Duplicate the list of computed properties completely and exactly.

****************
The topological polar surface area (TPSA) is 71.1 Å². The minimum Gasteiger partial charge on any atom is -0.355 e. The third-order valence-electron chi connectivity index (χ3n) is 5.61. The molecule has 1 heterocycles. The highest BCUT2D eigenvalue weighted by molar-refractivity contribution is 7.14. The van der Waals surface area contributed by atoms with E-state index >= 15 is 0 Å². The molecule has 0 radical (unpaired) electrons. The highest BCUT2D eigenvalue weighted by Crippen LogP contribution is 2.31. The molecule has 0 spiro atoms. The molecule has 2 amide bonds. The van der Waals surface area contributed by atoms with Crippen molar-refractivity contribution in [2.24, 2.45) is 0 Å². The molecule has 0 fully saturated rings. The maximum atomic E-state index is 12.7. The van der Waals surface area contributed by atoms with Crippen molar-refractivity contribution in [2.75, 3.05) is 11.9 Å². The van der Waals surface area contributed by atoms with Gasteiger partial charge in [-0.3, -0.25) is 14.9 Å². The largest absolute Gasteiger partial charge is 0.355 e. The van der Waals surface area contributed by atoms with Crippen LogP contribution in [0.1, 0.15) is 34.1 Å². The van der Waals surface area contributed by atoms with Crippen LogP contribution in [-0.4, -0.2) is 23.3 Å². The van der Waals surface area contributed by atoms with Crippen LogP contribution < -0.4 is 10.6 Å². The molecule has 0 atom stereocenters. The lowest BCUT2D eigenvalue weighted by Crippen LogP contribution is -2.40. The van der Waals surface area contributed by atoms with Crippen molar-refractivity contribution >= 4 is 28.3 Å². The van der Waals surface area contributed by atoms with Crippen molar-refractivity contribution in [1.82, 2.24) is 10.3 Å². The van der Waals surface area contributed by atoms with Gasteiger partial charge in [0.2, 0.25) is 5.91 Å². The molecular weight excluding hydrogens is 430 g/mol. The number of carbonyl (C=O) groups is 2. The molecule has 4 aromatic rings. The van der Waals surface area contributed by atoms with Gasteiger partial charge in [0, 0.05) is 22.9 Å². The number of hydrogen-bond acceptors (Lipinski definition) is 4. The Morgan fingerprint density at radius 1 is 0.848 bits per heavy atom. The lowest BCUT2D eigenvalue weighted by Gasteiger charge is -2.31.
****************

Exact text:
The topological polar surface area (TPSA) is 71.1 Å². The minimum Gasteiger partial charge on any atom is -0.355 e. The third-order valence-electron chi connectivity index (χ3n) is 5.61. The molecule has 1 heterocycles. The highest BCUT2D eigenvalue weighted by molar-refractivity contribution is 7.14. The van der Waals surface area contributed by atoms with E-state index >= 15 is 0 Å². The molecule has 0 radical (unpaired) electrons. The highest BCUT2D eigenvalue weighted by Crippen LogP contribution is 2.31. The molecule has 0 spiro atoms. The molecule has 2 amide bonds. The van der Waals surface area contributed by atoms with Crippen molar-refractivity contribution in [2.24, 2.45) is 0 Å². The molecule has 0 fully saturated rings. The maximum atomic E-state index is 12.7. The van der Waals surface area contributed by atoms with Crippen molar-refractivity contribution in [2.75, 3.05) is 11.9 Å². The van der Waals surface area contributed by atoms with Gasteiger partial charge in [-0.3, -0.25) is 14.9 Å². The largest absolute Gasteiger partial charge is 0.355 e. The van der Waals surface area contributed by atoms with Crippen LogP contribution in [0.1, 0.15) is 34.1 Å². The van der Waals surface area contributed by atoms with Crippen LogP contribution in [-0.4, -0.2) is 23.3 Å². The van der Waals surface area contributed by atoms with Crippen LogP contribution < -0.4 is 10.6 Å². The molecule has 0 atom stereocenters. The lowest BCUT2D eigenvalue weighted by Crippen LogP contribution is -2.40. The van der Waals surface area contributed by atoms with Crippen molar-refractivity contribution >= 4 is 28.3 Å². The van der Waals surface area contributed by atoms with Crippen molar-refractivity contribution in [1.82, 2.24) is 10.3 Å². The van der Waals surface area contributed by atoms with Gasteiger partial charge in [0.2, 0.25) is 5.91 Å². The molecular weight excluding hydrogens is 430 g/mol. The number of carbonyl (C=O) groups is 2. The molecule has 4 aromatic rings. The van der Waals surface area contributed by atoms with Gasteiger partial charge in [0, 0.05) is 22.9 Å². The number of hydrogen-bond acceptors (Lipinski definition) is 4. The Morgan fingerprint density at radius 1 is 0.848 bits per heavy atom. The lowest BCUT2D eigenvalue weighted by Gasteiger charge is -2.31.